It was very heavily SwiftUI focussed so understandable not to use it if you're not also using SwiftUI.

It's less about not using Binding of optional, and more about not being able to easily cast in to and out of optional value, which is understandable since Binding<X> and Binding<X?> are rightfully invariant. So there's some friction when the supplied Binding doesn't match the optionality of the demanded Binding.

What I don't understand is that this kind of extension just hides that friction and will silently ignore mistreated data. It also cut ties to the original value in the getter, but write back to the original value in the setter. I thought it was a bug, but it is so prevalent that I think there's something more to it.

I'd make more sense if the setter just throws error or ignore the value, but that's not what I've been seeing.

I mean, I haven't been using this kind of thing with anything but SwiftUI, so I hope I qualify.

1 Like

I'm jealous that you get to use SwiftUI so much. I'm still learning :smiley: only UIKit at work so haven't had the opportunity to fully get my hands on it yet.

The unwrap() operator posted above is most useful when you have an optional value in your state that determines if some UI should be visible/hidden, and when visible you want a Binding<Value> to hand to it, not a Binding<Value?>. This is similar to how alerts, sheets and navigation work too, where an optional piece of state controls whether something is shown or dismissed.

It may sometimes make sense to just coalesce to a fallback, like in the case of a Binding<String?> and "", but I think in general that causes you to make choices that you were specifically trying to avoid by using an optional in the first place. And many times a fallback is probably not appropriate, such as if you had a Binding<User?>.

For the times a fallback is appropriate, it would probably be better to just use a non-optional type in state.

1 Like

I figured that the use cases would be ones that invalidate the old data if/when the source mutates. So isVisible/isHidden is probably a good example.

Still, returning Binding is very close to abusing the Binding API since value does not follow data source, and any source mutation invalidates the returned instance, meaning the setter can be meaningfully called only once. If we're really quoting alert and sheet, it'd be more appropriate to return (result: Value, dismiss: () -> ()) especially that the only value you can reasonably set is nil. Understandably, it's a relatively big luggage to carry around, so there's probably some thin line being thread here. Using a generic name like unwrap is giving it too much credit on its versatility, though. Perhaps it's fine for the use case you mentioned, but it relies on a lot of conventions on top of the Binding contract.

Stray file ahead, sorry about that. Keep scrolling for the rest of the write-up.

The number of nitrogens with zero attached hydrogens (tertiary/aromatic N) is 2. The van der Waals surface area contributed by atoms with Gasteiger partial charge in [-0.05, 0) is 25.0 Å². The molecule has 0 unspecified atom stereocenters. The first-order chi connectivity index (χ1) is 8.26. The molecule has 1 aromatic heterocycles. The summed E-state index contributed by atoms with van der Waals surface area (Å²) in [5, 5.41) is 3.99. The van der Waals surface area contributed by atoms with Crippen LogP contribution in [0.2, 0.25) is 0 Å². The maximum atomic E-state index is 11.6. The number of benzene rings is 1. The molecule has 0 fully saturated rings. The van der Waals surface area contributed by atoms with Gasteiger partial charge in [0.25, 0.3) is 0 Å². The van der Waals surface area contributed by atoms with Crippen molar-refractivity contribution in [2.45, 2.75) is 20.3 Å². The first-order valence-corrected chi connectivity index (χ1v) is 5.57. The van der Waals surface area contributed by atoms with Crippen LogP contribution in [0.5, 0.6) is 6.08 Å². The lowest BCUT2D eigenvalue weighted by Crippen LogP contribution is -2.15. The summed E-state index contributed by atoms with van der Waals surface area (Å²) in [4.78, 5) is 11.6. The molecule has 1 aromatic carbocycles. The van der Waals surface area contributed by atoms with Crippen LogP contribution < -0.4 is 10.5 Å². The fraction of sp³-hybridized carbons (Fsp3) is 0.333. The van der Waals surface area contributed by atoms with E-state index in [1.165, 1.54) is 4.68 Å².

Don't get me wrong, I'm not advocate to fallback use case. The friction on type mismatch is usually very subtle, and should be handle on case-by-case basis. The fallback solution, for one, doesn't let the underlying framework know that the current value is a placeholder, that could/should be rendered differently.

I don't think this is true for examples I'm thinking of. We can take an example straight from Apple's code samples. In the "Working with UI Controls" sample there is a section ("Delay Edit Propagation") that details how to put a form in "edit" mode so that you can make edits, which you can either save or cancel out of.

If we were to approach this in a declarative way I think we'd want to hold onto some optional draft state in our view: